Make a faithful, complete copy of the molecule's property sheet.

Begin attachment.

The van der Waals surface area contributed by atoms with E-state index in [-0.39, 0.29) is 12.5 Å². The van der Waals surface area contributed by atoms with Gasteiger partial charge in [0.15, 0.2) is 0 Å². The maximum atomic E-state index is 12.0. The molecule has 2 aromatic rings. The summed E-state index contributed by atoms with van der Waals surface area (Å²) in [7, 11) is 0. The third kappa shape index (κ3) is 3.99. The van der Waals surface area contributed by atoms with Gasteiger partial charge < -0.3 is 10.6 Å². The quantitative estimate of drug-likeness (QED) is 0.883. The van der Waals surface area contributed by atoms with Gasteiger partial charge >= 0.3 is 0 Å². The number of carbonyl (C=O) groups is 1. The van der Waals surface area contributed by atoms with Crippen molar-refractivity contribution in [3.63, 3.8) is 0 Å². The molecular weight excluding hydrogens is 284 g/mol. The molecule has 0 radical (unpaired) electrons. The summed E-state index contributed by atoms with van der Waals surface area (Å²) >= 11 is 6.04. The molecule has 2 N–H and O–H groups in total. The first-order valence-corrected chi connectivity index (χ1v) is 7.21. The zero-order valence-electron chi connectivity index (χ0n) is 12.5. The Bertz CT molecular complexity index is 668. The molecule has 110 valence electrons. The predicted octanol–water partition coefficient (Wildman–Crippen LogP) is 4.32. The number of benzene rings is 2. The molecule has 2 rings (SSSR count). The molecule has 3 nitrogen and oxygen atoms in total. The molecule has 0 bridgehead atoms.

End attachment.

The van der Waals surface area contributed by atoms with E-state index in [-0.39, 0.29) is 12.5 Å². The van der Waals surface area contributed by atoms with Gasteiger partial charge in [0.15, 0.2) is 0 Å². The maximum atomic E-state index is 12.0. The molecule has 2 aromatic rings. The summed E-state index contributed by atoms with van der Waals surface area (Å²) in [7, 11) is 0. The third kappa shape index (κ3) is 3.99. The van der Waals surface area contributed by atoms with Gasteiger partial charge < -0.3 is 10.6 Å². The quantitative estimate of drug-likeness (QED) is 0.883. The van der Waals surface area contributed by atoms with Gasteiger partial charge >= 0.3 is 0 Å². The number of carbonyl (C=O) groups is 1. The van der Waals surface area contributed by atoms with Crippen molar-refractivity contribution in [3.63, 3.8) is 0 Å². The molecular weight excluding hydrogens is 284 g/mol. The molecule has 0 radical (unpaired) electrons. The summed E-state index contributed by atoms with van der Waals surface area (Å²) >= 11 is 6.04. The molecule has 2 N–H and O–H groups in total. The first-order valence-corrected chi connectivity index (χ1v) is 7.21. The zero-order valence-electron chi connectivity index (χ0n) is 12.5. The Bertz CT molecular complexity index is 668. The molecule has 110 valence electrons. The predicted octanol–water partition coefficient (Wildman–Crippen LogP) is 4.32. The number of benzene rings is 2. The molecule has 2 rings (SSSR count). The molecule has 3 nitrogen and oxygen atoms in total. The molecule has 0 bridgehead atoms.